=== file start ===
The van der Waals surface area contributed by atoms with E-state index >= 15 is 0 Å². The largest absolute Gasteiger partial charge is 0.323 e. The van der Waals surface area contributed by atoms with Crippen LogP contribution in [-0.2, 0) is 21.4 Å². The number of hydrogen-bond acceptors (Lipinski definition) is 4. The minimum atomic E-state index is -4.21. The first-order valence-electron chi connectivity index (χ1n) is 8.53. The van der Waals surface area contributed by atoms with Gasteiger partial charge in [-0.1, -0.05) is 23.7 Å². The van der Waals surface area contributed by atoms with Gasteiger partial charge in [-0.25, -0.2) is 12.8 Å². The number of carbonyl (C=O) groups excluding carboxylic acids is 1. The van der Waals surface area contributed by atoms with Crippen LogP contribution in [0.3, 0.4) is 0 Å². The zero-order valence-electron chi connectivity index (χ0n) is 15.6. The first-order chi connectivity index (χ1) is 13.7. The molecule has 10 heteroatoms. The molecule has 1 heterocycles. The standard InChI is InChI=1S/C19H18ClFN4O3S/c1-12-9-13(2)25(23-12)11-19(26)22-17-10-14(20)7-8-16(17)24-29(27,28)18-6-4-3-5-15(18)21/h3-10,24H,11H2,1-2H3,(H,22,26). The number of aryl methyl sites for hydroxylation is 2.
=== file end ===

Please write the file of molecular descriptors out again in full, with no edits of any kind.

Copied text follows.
The van der Waals surface area contributed by atoms with E-state index >= 15 is 0 Å². The largest absolute Gasteiger partial charge is 0.323 e. The van der Waals surface area contributed by atoms with Crippen LogP contribution in [-0.2, 0) is 21.4 Å². The number of hydrogen-bond acceptors (Lipinski definition) is 4. The minimum atomic E-state index is -4.21. The first-order valence-electron chi connectivity index (χ1n) is 8.53. The van der Waals surface area contributed by atoms with Gasteiger partial charge in [-0.1, -0.05) is 23.7 Å². The van der Waals surface area contributed by atoms with Gasteiger partial charge in [-0.25, -0.2) is 12.8 Å². The number of carbonyl (C=O) groups excluding carboxylic acids is 1. The van der Waals surface area contributed by atoms with Crippen LogP contribution in [0.3, 0.4) is 0 Å². The zero-order valence-electron chi connectivity index (χ0n) is 15.6. The first-order chi connectivity index (χ1) is 13.7. The molecule has 10 heteroatoms. The molecule has 1 heterocycles. The standard InChI is InChI=1S/C19H18ClFN4O3S/c1-12-9-13(2)25(23-12)11-19(26)22-17-10-14(20)7-8-16(17)24-29(27,28)18-6-4-3-5-15(18)21/h3-10,24H,11H2,1-2H3,(H,22,26). The number of aryl methyl sites for hydroxylation is 2.